Rich: So, it’s interesting that you mentioned this because I’ve talked pretty publicly about the fact that I’ve been diagnosed with ADHD a few months ago. You talked about the fact that you have it as well. I loved your Twitter thread about it, by the way; I still recommend it to people. But I think the real issue for me was that as I got more advanced in my career, people assumed that because you have ‘senior’ in your title, that you’re a good project manager. It’s just assumed that as you grow technically and move into more senior roles, that you’re going to own projects. And I was just never good at that. I was always very good at reactive things, I think I was good at being on call, I think I was good at responding to incidents.
Corey: Firefighting is great for someone with our particular predilections. It’s, “Oh, great. There’s a puzzle to solve. It’s extremely critical that we solve it.” And it gets the adrenaline moving. It’s great, “Cool, now fill out a bunch of Jira tickets.” And those things will sit there unfulfilled until the day I die.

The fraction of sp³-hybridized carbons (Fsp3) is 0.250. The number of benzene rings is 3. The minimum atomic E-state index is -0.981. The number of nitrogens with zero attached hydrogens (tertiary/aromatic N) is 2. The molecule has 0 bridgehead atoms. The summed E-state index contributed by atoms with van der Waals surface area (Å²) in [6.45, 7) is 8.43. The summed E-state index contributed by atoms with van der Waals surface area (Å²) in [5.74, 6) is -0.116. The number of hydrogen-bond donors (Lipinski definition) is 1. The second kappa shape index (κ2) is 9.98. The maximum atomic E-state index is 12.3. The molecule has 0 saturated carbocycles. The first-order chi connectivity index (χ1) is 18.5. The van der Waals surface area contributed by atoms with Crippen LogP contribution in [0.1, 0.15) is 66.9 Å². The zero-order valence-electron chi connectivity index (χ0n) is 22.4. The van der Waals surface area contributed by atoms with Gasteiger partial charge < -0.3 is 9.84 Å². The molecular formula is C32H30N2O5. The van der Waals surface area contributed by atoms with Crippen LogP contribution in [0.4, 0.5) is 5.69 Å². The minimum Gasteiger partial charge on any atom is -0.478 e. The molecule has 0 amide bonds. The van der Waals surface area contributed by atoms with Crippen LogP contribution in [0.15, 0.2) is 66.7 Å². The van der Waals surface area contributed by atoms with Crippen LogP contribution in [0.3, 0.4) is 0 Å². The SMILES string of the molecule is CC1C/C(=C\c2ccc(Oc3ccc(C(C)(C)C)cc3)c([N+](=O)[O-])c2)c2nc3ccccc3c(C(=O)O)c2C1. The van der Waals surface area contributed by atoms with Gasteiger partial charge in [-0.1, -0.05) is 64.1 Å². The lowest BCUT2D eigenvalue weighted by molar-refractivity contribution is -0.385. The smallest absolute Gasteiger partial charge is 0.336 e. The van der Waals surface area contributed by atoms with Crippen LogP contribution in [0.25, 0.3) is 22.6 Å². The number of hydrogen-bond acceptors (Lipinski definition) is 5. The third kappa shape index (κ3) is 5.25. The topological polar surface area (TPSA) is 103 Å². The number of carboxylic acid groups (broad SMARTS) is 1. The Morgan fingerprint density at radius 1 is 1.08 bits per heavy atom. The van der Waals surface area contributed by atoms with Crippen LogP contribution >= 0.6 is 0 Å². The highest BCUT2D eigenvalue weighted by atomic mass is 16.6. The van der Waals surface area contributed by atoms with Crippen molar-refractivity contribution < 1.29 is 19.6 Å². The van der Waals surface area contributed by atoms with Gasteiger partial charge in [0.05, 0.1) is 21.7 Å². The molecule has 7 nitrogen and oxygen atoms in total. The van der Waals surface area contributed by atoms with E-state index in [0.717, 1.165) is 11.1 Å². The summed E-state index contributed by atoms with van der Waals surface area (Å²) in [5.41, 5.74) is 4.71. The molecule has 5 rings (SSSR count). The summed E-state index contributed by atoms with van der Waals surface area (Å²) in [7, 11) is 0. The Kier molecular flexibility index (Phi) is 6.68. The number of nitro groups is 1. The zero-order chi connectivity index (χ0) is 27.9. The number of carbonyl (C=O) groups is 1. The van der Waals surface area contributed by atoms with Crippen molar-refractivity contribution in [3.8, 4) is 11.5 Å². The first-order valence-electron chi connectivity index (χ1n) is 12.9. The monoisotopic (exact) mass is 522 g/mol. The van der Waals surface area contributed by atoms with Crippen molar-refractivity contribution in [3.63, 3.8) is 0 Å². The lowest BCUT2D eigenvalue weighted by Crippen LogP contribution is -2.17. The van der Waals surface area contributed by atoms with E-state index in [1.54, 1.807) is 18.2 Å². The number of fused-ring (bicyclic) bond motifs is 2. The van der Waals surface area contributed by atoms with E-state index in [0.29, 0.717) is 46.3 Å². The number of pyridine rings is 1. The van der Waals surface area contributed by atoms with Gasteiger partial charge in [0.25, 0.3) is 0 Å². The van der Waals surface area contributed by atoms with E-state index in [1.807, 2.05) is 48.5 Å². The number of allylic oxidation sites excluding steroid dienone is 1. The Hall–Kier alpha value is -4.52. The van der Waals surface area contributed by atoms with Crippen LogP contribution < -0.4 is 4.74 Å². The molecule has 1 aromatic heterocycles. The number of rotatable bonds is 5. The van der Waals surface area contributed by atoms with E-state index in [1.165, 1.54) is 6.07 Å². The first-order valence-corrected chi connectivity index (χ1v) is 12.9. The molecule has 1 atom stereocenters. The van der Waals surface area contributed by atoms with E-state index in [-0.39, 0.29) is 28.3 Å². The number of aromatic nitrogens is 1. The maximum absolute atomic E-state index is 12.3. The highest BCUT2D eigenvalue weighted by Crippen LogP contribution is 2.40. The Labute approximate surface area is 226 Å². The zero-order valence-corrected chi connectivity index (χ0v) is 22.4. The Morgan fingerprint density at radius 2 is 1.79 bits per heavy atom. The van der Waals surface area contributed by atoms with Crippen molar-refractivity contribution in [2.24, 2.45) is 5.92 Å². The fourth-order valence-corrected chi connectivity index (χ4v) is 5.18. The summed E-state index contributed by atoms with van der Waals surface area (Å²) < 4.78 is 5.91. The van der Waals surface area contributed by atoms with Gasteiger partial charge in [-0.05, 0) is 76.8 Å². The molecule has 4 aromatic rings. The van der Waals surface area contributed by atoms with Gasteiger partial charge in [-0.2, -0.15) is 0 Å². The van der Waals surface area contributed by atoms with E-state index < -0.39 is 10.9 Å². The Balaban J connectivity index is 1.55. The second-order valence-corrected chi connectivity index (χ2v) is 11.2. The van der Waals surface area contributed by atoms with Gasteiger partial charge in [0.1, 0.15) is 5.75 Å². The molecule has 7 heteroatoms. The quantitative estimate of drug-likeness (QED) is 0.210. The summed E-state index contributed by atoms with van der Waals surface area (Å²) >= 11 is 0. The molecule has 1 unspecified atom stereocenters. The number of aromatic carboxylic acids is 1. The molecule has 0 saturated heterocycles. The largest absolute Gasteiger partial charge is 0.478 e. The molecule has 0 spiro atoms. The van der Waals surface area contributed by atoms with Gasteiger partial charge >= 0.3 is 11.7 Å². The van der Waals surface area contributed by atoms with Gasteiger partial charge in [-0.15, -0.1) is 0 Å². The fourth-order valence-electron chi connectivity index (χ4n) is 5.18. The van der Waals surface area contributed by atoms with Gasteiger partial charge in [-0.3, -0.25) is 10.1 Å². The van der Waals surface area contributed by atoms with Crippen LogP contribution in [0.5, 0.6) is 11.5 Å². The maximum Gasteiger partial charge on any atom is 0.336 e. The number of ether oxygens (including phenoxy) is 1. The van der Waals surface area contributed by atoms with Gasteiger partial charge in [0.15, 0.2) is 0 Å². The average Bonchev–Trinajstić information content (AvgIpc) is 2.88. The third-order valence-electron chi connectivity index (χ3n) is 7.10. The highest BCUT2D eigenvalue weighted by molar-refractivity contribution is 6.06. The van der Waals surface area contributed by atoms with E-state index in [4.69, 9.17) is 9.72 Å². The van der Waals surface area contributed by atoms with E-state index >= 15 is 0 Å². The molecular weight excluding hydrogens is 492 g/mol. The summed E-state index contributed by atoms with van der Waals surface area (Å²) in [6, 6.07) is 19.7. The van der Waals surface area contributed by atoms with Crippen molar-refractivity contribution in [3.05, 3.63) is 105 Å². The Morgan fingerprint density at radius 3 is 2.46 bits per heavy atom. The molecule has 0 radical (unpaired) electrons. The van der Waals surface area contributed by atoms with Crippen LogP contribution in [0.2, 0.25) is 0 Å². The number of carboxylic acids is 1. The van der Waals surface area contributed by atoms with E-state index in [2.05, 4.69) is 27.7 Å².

Rich: Absolutely. And it’s still not a problem that I’ve solved. I’ll preface this with the kids don’t try this at home advice because everybody’s situation is different. I’m a white guy in the industry with a lot of privilege; I’ve developed a really good network over the years; I don’t spend a lot of time worried about what happens if I lose my job, right, or how am I going to get another one. But when I got this latest job that I’m at now, I was pretty open with the CEO who interviewed me—it’s a very small company, I’m like employee number four.
And so when we talked to him ahead of time, I was very clear with him about the fact that bored Rich is bad. If Rich gets bored with what he’s doing, if he’s not engaged, it’s not going to be good for anyone involved. And so—
Corey: He’s going to go find problems to solve, and they very well may not align with the problems that you need solved.